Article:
At the end of the nineteenth century, numerous bourgeois hunts were established close to the towns, on agricultural areas which were abandoned after the Industrial Revolution and the phylloxera crisis. The rabbit became their principal quarry. In less than

20 years, from 1845 to 1863, the number of rabbits




The rabbit in continental Europe 29

Fig. 3.3 Number of rabbits shot annually per hectare on a private hunt of 720 ha in I. uiret, France, 1677-1953 (after Ciban

1956).




sold in the markets of Paris rose from 177 000 to nearly 2 million (Gayot 1865). From then on, the extension of the natural range of the rabbit con- tinued progressively. In Sologne, there were so few rabbits in 1880 that it was judged a waste of effort to fence nurseries for reforestation programmes: in

7930, hunters took more than 10 rabbits/hectare in a season from the same area.

At the start of the twentieth century the introduc- tion of winter cereals and the rotation of crops, com- bined with the massive destruction of all predators (aerial or terrestrial) by gamekeepers, greatly favoured population increases in rabbits. Some

gamekeepers even provided food for game (and especially for rabbits) in winter-apples, beetroot, and fodder. Rabbits quickly reached the very high densities recorded from 1920 to 1930 (Fig. 3.3). Bags of over 10 rabbits/hectare were common in northern departements of France from then until 1950-2. In Mediterranean France bags were between 1 and 2 rabbits/hectare (Giban I956).

Damage to farm crops due to the excessive abund- ance of rabbits did not generally cause concern in the north of France, but it was nevertheless the reason that, on 14 June 1952, Dr Delille introduced the myxoma virus on Maillebois, his estate in the departement of Eure-et-Loire. B ecause of previous failures to introduce the virus in other countries, and

because he did not know the mechanism of trans- mission, Dr Delille assumed that any disease would be confined to his 300 ha walled enclosure. But the result of his experiment was a little more spectacular than he expected: by summer 7952 the disease had reached 9 departements. By the end of 1953 the whole of France was affected (Fig. 3.4), and isolated

cases of myxomatosis were reported from Spain, Belgium, Holland, Germany, and England (Joubert et al. 7972).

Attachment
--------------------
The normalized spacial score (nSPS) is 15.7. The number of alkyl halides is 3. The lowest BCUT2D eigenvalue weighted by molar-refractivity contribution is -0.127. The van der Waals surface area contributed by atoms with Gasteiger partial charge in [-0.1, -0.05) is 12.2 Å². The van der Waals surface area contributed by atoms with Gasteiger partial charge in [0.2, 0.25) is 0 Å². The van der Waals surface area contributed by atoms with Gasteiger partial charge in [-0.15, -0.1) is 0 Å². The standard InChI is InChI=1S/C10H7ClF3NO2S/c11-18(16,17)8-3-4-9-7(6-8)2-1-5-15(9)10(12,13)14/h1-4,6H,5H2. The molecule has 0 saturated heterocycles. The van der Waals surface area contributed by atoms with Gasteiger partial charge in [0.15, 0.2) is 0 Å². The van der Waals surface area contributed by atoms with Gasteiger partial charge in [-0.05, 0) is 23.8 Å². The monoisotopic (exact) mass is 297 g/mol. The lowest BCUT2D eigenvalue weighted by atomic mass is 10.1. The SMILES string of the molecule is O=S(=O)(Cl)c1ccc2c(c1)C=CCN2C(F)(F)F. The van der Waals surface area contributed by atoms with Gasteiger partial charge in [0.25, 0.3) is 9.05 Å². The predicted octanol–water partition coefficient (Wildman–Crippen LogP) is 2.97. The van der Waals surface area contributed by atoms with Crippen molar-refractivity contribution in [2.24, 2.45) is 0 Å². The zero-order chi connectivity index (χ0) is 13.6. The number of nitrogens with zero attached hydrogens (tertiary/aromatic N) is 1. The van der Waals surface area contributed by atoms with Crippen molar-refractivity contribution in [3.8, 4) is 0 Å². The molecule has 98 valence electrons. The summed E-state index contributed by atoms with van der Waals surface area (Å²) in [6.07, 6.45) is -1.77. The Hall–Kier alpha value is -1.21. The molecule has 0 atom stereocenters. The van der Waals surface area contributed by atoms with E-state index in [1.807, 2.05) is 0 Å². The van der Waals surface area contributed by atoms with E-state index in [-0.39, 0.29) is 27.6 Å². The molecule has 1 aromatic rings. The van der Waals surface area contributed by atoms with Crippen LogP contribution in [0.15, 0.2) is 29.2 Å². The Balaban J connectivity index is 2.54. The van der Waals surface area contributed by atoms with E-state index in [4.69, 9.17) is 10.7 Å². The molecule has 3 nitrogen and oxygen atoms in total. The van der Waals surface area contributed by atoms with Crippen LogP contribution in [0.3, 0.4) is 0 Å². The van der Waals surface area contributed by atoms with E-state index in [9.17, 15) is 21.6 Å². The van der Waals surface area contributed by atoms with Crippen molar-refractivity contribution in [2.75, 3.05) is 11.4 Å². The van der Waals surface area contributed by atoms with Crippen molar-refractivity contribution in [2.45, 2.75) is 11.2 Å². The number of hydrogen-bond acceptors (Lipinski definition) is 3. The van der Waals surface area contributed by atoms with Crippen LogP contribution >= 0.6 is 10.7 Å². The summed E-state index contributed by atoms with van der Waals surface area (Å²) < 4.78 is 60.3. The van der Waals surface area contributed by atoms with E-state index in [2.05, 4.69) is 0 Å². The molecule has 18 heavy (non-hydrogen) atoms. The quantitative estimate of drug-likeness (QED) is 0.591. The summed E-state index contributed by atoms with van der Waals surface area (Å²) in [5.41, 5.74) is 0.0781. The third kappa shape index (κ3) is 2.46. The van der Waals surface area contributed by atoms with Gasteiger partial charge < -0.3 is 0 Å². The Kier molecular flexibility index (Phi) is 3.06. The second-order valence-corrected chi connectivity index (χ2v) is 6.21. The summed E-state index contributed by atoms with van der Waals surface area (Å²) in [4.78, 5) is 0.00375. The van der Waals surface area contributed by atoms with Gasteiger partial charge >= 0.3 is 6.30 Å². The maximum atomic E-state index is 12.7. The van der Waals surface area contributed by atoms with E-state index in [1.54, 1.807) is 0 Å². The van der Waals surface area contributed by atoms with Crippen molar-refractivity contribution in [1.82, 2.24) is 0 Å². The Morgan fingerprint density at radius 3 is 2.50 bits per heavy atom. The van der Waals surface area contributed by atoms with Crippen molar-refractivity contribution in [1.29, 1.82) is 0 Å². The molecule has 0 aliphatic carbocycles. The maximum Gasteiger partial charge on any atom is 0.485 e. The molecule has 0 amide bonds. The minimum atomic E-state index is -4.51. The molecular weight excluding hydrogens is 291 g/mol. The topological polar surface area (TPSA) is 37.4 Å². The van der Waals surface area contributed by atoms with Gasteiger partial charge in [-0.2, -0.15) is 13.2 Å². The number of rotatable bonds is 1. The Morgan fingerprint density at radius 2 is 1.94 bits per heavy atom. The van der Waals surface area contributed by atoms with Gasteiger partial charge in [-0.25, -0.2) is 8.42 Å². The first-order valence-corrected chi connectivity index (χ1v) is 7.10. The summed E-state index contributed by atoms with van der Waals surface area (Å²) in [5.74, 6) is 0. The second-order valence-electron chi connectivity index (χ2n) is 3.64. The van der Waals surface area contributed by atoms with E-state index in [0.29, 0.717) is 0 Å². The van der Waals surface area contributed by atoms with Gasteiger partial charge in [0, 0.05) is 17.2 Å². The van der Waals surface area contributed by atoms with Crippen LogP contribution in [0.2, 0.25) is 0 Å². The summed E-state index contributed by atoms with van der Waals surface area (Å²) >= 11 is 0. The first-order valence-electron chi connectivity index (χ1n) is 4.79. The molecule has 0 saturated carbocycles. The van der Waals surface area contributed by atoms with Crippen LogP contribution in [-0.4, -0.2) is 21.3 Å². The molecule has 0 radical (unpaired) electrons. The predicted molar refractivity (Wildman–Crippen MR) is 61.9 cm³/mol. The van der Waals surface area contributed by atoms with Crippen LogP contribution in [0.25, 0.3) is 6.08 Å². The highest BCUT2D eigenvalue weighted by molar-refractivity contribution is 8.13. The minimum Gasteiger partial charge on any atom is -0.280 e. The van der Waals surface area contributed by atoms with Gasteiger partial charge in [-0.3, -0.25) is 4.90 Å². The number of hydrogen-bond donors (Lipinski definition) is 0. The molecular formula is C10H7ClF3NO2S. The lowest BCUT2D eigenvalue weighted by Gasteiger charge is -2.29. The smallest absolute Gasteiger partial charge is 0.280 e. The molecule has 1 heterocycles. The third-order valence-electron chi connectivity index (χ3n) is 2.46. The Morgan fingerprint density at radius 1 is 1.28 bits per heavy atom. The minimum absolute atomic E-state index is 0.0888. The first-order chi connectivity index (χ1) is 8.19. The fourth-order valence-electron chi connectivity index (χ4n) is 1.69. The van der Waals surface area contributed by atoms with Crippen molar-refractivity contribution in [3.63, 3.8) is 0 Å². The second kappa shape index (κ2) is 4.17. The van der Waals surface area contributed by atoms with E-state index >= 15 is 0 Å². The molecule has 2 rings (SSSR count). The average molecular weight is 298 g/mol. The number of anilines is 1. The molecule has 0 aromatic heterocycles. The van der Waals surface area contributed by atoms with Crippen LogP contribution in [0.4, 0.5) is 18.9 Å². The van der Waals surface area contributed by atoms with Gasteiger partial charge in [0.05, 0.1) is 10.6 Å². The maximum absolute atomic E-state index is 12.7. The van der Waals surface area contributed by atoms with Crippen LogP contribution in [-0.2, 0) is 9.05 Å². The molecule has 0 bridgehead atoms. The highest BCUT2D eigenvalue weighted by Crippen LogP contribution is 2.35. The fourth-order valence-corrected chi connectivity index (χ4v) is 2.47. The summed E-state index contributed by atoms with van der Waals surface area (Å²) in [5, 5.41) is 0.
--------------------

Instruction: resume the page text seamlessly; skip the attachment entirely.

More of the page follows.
For hunters, the rabbit population crash in France was catastrophic. In 1953-4 bags were 15 per cent of those before 1952; in 1954-5, 2 per cent, and in 1953-



6 about 7 per rent. Some 90 to 98 per cent of the

French rabbit population was killed by myxomatosis between 1953 and 1955. The pressure of public out-

rage was enormous, and legal proceedings were started against Dr Delille. He was convicted of illegally spreading an animal disease in September

1954, but received only a nominal penalty-a one franc fine. On the other hand, in 1956 the Syndicat

National des Forestiers Francais presented him with a medal 'in recognition of services rendered to agri- culture and sylviculture'l In fact the estimated increase in agricultural and sylvicultural production at that time was in the order of 1000 million francs (using 1992 values for the franc; Siriez 1957).

French hunters quickly attempted to limit the




30 P. M. Rogers, C. P. A rthur, and R. C. S origuer





effects of the myxoma virus, trying to establish

'cordons sanitaires ' around affected areas, and even,in 1956, importing Australian rabbits reputed

to be resistant to the virus. All their efforts failed. Nevertheless, 1956 saw the start of a small increase in bag size. The first attenuated strains of the virus were found in 1955 (Jacotot et a1. 1936), and they

spread gradually until in 1968 more than half the strains isolated from wild rabbits were much attenu- ated, grade I]IB-]V (Fenner and Ratcliffe 1%5). That proportion seems to have been more or less main- tained until 1977-8 (Joubert 1979). Over the last four or five years, however, there has been an increase in the more virulent strains.





3.2 Present distribution and regional variations in numbers


The rabbit is now found over most of western Europe, excluding most of Austria, Italy, and Swit- zerland, and around the coasts of the western Medi- terranean Sea (Fig. 2.2). Its eastern range extends as far as the Crimea. It is also found on the Balearic Islands, Corsica, Sardinia, Sicily, and Crete.

Wild rabbits were introduced in southern Ukraine